“The next wave of American “conservatism” is not likely to base its appeal on such unsuccessful slogans as the Constitution and free enterprise. Its leader will not be a gentleman who truly cares about his country’s past. It will concentrate directly on such questions as “order in the streets” which are likely to become crucial in the years ahead. The battle will be between democratic tyrants and the authoritarians of the right. If the past is a teacher to the present, it surely says that democratic Caesarism is likely to be successful. In the fight between Sulla and Marius, it was the descendants of the latter who established the Julian line of emperors.”1
These prescient words were written by the leading Canadian intellectual George Grant over fifty years ago in his classic study Lament for a Nation: The Defeat of Canadian Nationalism. In reading, Grant’s “lament” I was continually struck by his incisive insights into the precariousness of the Canadian project and the prophetic character of his assessment of the impossibility of conservatism on the continent. Grant may well be a figure worth returning to in our present moment.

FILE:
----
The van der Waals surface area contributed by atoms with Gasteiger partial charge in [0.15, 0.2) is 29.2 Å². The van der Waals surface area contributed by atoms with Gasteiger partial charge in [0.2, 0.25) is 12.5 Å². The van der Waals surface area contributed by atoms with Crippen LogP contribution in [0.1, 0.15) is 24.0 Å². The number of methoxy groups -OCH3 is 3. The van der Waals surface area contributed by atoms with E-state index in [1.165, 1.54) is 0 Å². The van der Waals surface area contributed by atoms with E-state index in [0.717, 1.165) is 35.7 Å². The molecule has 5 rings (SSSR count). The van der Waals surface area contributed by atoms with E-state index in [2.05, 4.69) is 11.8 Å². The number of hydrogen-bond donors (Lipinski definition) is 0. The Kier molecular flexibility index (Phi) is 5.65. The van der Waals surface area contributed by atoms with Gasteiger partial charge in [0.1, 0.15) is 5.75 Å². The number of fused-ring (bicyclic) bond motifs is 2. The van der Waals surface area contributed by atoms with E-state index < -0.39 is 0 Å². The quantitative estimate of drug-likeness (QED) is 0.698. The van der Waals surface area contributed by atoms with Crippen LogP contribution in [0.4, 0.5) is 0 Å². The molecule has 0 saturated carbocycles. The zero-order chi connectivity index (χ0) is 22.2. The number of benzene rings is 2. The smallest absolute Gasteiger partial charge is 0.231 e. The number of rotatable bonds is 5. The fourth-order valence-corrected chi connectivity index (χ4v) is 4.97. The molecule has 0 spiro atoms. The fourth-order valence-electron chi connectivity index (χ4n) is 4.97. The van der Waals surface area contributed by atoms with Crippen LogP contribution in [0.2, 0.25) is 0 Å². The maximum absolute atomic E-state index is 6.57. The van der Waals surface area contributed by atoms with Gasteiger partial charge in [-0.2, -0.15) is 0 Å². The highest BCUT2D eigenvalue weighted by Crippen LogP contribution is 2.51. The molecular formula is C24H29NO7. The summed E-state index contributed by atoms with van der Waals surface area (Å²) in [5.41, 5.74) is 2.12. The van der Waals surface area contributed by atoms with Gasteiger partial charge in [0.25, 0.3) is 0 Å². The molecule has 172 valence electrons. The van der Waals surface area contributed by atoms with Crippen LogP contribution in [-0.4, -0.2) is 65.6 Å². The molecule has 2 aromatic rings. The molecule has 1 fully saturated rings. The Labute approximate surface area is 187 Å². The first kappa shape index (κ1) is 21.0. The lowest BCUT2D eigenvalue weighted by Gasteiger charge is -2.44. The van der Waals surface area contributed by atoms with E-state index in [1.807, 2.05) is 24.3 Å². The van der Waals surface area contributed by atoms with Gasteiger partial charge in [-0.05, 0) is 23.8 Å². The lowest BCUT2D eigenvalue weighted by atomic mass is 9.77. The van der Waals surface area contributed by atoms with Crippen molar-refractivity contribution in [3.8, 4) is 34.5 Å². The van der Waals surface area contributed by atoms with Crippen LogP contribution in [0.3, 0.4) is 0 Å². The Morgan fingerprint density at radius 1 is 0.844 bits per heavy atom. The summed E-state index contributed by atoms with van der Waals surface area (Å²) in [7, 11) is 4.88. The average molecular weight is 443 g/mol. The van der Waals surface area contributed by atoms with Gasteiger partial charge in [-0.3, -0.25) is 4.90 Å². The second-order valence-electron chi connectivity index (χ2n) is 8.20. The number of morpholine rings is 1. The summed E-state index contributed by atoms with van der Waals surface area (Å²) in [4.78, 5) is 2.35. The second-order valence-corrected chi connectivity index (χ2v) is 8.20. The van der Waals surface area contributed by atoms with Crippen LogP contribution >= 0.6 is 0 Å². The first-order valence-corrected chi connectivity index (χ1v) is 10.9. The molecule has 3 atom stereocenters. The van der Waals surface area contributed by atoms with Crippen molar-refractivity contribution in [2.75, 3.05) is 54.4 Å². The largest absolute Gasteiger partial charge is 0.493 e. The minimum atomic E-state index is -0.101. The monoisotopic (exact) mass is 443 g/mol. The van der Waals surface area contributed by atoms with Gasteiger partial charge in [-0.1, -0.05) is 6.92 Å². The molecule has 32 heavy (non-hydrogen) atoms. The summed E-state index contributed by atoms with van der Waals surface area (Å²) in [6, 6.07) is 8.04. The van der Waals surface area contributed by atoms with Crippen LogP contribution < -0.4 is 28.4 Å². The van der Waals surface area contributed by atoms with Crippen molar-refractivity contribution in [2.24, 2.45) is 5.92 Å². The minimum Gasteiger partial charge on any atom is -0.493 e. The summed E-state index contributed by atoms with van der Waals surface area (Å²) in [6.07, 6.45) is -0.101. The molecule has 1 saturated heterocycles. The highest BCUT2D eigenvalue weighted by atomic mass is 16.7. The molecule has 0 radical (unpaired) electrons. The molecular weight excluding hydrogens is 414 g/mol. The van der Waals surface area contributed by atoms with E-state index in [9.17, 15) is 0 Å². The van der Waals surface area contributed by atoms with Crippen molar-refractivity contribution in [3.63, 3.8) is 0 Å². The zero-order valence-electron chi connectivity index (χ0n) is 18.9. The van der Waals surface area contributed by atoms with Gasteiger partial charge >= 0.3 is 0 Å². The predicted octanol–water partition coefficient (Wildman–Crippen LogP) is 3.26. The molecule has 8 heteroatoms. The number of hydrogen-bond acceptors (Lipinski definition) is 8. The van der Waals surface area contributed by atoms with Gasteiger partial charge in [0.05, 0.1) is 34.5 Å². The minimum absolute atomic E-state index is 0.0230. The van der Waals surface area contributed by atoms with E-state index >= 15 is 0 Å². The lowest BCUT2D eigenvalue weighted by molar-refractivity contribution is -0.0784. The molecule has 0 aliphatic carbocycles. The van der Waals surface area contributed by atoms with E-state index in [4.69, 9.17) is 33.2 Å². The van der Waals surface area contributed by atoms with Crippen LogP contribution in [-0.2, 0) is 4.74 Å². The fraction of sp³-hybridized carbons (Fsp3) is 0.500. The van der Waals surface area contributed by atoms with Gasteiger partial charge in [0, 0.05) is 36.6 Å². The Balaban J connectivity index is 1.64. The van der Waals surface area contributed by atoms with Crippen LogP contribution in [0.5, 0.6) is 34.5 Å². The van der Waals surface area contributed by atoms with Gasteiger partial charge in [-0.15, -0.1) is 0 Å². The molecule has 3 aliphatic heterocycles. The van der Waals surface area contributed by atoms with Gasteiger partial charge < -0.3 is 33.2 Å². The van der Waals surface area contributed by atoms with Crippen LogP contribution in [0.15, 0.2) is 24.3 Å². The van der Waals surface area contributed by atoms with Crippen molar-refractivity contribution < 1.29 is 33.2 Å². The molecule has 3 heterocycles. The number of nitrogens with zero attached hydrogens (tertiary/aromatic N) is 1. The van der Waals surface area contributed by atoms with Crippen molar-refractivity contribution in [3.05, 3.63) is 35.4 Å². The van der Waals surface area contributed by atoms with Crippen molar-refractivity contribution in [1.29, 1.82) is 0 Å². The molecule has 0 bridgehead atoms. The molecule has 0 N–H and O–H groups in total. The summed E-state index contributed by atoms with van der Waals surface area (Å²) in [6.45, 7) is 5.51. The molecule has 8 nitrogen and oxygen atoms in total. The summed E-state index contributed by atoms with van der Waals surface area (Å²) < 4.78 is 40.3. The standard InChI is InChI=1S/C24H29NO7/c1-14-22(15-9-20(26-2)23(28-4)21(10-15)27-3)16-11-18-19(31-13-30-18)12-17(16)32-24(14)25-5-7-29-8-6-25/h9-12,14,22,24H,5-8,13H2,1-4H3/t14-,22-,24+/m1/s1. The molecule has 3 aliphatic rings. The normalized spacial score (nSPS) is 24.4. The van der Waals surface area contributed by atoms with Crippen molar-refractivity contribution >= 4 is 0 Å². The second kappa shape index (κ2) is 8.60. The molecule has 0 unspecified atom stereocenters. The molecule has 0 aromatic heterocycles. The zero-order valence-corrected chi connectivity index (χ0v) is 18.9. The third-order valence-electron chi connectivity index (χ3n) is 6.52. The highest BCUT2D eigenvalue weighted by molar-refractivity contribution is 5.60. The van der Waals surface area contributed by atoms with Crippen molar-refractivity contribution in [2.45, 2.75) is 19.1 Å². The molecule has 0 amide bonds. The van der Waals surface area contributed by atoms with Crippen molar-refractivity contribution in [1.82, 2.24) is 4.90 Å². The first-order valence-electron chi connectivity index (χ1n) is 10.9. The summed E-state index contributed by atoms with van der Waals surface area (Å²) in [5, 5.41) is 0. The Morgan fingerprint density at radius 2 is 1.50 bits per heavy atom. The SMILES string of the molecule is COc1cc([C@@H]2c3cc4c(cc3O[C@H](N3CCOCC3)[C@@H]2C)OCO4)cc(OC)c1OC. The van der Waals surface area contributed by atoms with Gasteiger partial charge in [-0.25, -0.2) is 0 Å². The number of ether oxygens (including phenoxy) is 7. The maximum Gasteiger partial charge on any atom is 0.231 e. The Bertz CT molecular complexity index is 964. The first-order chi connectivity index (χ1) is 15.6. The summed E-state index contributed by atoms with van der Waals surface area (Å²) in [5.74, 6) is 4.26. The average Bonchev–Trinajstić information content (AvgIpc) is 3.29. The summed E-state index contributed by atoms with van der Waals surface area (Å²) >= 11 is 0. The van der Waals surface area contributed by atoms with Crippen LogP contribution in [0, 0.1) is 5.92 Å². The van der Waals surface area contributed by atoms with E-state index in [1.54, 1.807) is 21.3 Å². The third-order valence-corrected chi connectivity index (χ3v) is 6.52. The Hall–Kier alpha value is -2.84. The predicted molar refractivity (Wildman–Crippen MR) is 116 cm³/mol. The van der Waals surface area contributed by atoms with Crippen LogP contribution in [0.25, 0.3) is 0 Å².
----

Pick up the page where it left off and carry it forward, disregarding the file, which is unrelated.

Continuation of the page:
- George Grant, Lament for a Nation: The Defeat of Canadian Nationalism, 40th anniversary edition (Montreal & Kingston: McGill-Queen’s University Press, 2005), 66n.23. ↩